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#1 2020-11-21 03:03:28

sakurajun
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Inscription : 2020-11-12
Messages : 41

Evaluation and management of corneal abrasions

Evaluation and management of corneal abrasionsred shiliu abrasive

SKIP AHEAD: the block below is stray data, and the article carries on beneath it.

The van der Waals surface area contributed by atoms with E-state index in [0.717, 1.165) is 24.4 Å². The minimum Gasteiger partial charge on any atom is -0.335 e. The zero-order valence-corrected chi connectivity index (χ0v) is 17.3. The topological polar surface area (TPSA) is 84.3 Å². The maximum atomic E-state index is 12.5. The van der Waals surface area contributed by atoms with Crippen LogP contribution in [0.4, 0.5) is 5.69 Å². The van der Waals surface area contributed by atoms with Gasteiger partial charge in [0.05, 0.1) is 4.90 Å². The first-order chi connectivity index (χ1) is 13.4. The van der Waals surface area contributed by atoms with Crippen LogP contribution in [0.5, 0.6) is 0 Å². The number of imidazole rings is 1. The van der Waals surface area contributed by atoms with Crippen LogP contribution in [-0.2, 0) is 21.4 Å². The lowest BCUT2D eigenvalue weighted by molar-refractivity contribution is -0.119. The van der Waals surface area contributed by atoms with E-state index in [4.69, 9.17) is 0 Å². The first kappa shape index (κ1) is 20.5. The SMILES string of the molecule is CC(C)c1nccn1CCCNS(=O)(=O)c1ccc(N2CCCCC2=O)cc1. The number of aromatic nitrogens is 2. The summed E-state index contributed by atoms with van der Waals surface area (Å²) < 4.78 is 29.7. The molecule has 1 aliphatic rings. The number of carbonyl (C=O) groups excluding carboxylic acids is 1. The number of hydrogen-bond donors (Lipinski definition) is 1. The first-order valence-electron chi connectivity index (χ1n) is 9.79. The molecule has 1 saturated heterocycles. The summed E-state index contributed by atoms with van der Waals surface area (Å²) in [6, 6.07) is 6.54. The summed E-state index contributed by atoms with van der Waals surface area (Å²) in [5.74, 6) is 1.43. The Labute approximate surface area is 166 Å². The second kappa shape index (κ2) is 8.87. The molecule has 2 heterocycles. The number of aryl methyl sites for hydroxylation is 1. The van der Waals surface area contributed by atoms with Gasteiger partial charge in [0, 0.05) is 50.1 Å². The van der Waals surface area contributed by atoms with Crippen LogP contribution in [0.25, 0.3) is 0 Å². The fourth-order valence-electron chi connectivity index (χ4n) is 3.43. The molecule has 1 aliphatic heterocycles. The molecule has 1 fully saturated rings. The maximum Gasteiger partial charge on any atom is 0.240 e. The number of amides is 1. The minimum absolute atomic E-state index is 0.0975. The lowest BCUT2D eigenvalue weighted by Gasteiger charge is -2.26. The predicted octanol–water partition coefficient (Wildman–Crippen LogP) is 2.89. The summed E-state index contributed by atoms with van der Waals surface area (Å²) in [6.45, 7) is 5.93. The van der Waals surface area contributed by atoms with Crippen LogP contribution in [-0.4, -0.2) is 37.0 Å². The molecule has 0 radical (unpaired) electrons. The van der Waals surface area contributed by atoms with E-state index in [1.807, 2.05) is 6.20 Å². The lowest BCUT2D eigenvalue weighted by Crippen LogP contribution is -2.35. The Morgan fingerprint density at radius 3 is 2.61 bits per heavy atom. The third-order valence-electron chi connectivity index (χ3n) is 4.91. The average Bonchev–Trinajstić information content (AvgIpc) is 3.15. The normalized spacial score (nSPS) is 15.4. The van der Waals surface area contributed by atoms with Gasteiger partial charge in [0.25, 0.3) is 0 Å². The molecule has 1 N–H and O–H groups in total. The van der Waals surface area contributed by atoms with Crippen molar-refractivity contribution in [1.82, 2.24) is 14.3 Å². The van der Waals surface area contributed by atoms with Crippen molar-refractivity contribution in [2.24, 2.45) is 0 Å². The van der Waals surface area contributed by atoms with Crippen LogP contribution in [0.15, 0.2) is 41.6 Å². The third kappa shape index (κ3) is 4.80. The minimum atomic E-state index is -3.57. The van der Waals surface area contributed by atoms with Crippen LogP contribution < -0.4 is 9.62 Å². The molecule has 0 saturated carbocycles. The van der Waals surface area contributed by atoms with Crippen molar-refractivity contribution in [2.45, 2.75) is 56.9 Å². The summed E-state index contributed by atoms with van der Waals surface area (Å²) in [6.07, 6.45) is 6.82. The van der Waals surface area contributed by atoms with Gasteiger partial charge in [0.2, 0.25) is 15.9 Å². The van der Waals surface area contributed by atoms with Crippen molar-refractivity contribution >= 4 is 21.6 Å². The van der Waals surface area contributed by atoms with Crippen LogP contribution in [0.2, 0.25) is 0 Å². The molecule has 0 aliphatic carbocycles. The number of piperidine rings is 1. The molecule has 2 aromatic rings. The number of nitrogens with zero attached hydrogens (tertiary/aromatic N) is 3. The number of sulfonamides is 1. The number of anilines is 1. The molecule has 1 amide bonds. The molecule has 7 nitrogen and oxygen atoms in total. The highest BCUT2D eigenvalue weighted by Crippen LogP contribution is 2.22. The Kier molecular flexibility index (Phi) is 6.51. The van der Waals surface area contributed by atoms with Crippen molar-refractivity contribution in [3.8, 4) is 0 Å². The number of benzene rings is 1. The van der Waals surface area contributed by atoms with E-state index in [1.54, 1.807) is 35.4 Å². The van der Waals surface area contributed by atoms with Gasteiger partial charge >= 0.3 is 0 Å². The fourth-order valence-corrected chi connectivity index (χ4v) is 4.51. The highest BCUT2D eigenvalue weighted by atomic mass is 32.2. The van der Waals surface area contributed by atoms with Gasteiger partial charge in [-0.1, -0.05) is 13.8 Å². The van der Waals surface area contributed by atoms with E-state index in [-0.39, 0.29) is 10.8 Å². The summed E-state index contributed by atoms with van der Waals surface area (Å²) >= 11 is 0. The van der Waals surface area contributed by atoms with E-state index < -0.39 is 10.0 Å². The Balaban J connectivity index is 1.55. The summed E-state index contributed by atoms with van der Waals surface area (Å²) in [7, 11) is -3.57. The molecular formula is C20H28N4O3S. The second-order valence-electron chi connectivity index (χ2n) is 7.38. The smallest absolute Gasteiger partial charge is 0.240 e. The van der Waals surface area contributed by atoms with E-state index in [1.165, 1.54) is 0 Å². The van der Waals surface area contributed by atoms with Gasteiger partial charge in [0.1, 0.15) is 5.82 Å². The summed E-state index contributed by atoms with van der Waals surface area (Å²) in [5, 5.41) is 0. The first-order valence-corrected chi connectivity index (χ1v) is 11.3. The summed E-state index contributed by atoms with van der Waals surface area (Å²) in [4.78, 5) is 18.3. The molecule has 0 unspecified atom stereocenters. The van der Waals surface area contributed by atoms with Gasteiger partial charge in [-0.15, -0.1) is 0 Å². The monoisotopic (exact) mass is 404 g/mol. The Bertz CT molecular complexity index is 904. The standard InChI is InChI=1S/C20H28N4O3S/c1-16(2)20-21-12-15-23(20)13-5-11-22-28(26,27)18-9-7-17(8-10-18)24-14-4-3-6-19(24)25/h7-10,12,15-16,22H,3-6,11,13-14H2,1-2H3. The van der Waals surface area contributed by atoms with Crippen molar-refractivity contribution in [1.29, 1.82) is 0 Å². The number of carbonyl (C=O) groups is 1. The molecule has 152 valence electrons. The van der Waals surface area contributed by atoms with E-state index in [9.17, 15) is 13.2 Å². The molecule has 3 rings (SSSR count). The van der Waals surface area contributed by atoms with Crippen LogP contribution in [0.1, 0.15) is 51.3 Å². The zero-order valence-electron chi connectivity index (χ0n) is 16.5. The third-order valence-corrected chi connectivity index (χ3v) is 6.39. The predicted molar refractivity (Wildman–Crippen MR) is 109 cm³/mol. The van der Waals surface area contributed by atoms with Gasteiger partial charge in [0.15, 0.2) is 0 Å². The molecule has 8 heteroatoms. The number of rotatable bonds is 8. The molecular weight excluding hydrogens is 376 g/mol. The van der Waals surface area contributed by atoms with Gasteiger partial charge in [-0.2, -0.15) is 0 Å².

Corneal abrasions are commonly encountered in primary care. Patients typically present with a history of trauma and symptoms of foreign body sensation, tearing, and sensitivity to light. History and physical examination should exclude serious causes of eye pain, including penetrating injury, infective keratitis, and corneal ulcers. After fluorescein staining of the cornea, an abrasion will appear yellow under normal light and green in cobalt blue light. Physicians should carefully examine for foreign bodies and remove them, if present. The goals of treatment include pain control, prevention of infection, and healing. Pain relief may be achieved with topical nonsteroidal anti-inflammatory drugs or oral analgesics. Evidence does not support the use of topical cycloplegics for uncomplicated corneal abrasions. Patching is not recommended because it does not improve pain and has the potential to delay healing. Although evidence is lacking, topical antibiotics are commonly prescribed to prevent bacterial superinfection. Contact lens-related abrasions should be treated with antipseudomonal topical antibiotics. Follow-up may not be necessary for patients with small (4 mm or less), uncomplicated abrasions; normal vision; and resolving symptoms.silicon carbide abrasive suppliers All other patients should be reevaluated in 24 hours. Referral is indicated for any patient with symptoms that do not improve or that worsen, a corneal infiltrate or ulcer, significant vision loss, or a penetrating eye injury.

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